The poor state of hygiene in India

The World Health Organization estimates that 50 per cent of malnutrition is associated with repeated diarrhea or intestinal worm infections from unsafe water or poor sanitation or hygiene. This unhygienic environment is due to India’s historic neglect of public health services. The absence of an effective public health network in a densely populated country has resulted in an extraordinarily high disease burden.

Sanitation problem in India:

About 48 per cent of children in India is suffering from some degree of malnutrition. According to UNICEF, water-borne diseases such as diarrhea and respiratory infections are the number one cause of child deaths in India. Children weakened by frequent diarrhea episodes are more vulnerable to malnutrition and opportunistic infections such as pneumonia.

With 638 million people defecating in the open and 44 per cent mothers disposing of their children’s waste in the open, there is a very high risk of microbial contamination of water which causes diarrhea in children. Also, diarrhea and worm infection are two major health conditions that affect school children impacting their learning abilities.

Problem in India:

There are many organisations and public- private collaborations working to improve access to toilets, improving drainage facilities and creating awareness through educational campaigns on the importance of preventive tools such as hand washing.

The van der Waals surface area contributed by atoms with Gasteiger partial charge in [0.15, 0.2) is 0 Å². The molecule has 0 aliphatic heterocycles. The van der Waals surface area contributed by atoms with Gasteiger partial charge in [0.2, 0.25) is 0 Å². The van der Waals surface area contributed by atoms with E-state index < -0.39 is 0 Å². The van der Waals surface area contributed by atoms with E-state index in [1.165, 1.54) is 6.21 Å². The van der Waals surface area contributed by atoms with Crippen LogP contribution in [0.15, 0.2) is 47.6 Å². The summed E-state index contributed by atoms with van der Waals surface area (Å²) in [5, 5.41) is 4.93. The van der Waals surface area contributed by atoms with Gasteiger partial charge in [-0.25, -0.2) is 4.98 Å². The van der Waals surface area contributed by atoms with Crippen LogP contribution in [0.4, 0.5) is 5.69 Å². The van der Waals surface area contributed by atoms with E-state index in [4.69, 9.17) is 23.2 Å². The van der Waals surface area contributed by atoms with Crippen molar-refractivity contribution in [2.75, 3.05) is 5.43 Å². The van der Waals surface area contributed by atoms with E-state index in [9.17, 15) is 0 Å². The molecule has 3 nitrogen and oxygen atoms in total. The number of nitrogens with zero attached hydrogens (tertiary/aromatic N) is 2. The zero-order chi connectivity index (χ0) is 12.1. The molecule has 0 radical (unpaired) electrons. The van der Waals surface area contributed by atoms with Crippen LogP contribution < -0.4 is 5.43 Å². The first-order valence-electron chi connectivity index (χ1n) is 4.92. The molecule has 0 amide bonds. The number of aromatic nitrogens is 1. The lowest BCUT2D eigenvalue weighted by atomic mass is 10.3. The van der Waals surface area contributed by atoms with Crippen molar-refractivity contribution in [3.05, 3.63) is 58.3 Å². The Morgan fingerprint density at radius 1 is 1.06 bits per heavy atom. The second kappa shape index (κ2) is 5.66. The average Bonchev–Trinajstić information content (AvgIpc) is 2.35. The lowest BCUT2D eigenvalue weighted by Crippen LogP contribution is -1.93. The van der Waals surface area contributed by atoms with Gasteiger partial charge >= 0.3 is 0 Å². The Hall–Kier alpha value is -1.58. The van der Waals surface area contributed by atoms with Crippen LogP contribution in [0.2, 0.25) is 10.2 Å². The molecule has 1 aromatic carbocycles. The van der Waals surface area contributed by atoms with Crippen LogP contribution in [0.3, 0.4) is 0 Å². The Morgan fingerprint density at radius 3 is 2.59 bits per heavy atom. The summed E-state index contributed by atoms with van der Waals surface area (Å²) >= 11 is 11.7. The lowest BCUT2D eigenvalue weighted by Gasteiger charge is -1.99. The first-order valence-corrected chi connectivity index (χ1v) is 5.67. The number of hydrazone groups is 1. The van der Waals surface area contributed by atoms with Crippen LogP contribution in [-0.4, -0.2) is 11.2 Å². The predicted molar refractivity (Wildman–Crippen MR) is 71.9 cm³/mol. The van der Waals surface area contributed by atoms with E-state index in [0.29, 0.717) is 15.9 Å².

Handwashing with soap is among the most effective and inexpensive ways to prevent diarrheal diseases and pneumonia. Poor wash causes diarrhea, which is the second biggest cause of death in children below five years of age. According to the Public Health Association, only 53 per cent of the population wash hands with soap after defecation, 38 per cent wash hands with soap before eating and only 30 per cent wash hands with soap before preparing food. Only 11 per cent of the Indian rural families dispose of child stools safely. 80 per cent children’s stools are left in the open or thrown into the garbage.

A number of innovative public health campaigns and programmes to improve health and hygiene have been implemented in India but more needs to be done. These include community-led public-private partnerships to improve access to toilets and awareness campaigns in schools and slums in both urban and rural sectors. There is an urgent need for more such campaigns all across India.